in convertible pesos and are used primarily by tourists, foreign
visitors and affluent Cubans.
The regime has discreetly launched a small enterprise called Cubataxis,
a network of taxis with fares priced in hard currency. Three years ago
it began leasing them to drivers. "You get 500 CUCs (convertible pesos)
as a loan and every day you have to hand over 55 CUCs to the government.
The authorities give us twenty liters of fuel; we have to buy the rest.
To meet the guidelines, we have to clock up to thirteen hours a day. We
get to keep the car at home and we set the fares," explains Dagoberto,
who drives of a Chinese-made Geely.
For private-sector taxi drivers like Erasmo, this difference matters.
"Why don't they regulate Cubataxis' prices? Oh, because the government
makes money off this business. We fulfill a need in society. We
transport hundreds of thousands of people a day. We are doing the work
the government should be doing," he complains.
For a long time drivers who work for state-run businesses have sold fuel
at prices lower than those at gas stations. "On the black market a liter
of gasoline costs between twelve and fifteen pesos. The government sells
it for 28 pesos," says a private sector taxi driver.
According to reports, the reduction of petroleum imports from Venezuela
— deliveries fell from 100,000 barrels a day to 55,000 — is what led to
the Cuban government to begin charging its business operations for fuel.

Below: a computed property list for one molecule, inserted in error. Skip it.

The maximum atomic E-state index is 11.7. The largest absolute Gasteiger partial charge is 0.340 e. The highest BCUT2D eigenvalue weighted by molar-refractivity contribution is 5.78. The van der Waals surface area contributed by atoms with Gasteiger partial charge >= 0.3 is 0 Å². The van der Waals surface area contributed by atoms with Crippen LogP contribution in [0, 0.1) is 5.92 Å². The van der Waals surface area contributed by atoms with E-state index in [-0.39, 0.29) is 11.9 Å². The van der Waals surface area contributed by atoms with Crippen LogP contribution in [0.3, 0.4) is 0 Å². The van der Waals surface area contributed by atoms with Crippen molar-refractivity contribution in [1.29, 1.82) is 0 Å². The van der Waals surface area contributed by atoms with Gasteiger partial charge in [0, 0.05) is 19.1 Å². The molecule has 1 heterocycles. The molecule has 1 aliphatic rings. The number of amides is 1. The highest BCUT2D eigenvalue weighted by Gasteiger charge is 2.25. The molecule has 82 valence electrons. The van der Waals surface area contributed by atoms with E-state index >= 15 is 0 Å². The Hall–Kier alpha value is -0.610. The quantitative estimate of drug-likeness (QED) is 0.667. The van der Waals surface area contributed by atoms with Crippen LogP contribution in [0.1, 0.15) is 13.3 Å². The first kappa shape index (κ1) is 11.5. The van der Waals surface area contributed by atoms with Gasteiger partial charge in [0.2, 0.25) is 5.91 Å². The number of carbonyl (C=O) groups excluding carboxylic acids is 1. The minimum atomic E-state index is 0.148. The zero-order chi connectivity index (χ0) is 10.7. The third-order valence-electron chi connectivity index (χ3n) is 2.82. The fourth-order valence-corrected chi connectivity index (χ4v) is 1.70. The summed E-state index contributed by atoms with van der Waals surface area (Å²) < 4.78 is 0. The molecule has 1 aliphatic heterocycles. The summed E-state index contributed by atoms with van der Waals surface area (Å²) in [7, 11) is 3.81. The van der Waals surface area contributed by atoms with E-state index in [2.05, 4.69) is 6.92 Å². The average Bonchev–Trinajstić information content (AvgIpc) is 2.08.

This led to a shortage on the black market, forcing most private-sector
taxi drivers to raise prices. A trip that normally would have cost ten
pesos was soon up to twenty.
When authorities in Havana ordered a cap on cab fares in July 2016, the
response from a large number of taxi drivers was to break up the rides
into smaller segments. For example, if a trip from La Palma to
Brotherhood Park cost ten pesos, they would split it into two and
increase their profit.
Such subterfuge along with the price hikes have irritated large numbers
of customers who rely on shared taxis on a daily basis to get around.
"The government took advantage of a bad situation to adopt populist
measures that favor passengers. But they didn't take into account the
fact that taxi drivers are the owners of their vehicles and can
determine prices. Now that there is a lid on prices, God help you if you
are trying to catch a taxi," says Lisván.
For Osdiel, the owner of a 1957 Chevrolet, the problem is one of
negotiation. "The government wants us to do what it wants us to do. But
this is not the era of slavery. Most taxi drivers want to sit down and
talk, then come to an agreement. My proposal would be for the
authorities to sell us a certain amount of fuel at a subsidized price in
exchange for them being able to set prices."
Manuel, a slow talking kind of guy, believes, "The targets of this
offensive are the owners of small fleets of cars, jeeps and trucks. They
want to screw us over because we make a lot of money. And that's a crime
in this system. Sixty percent of private-sector taxi drivers in Havana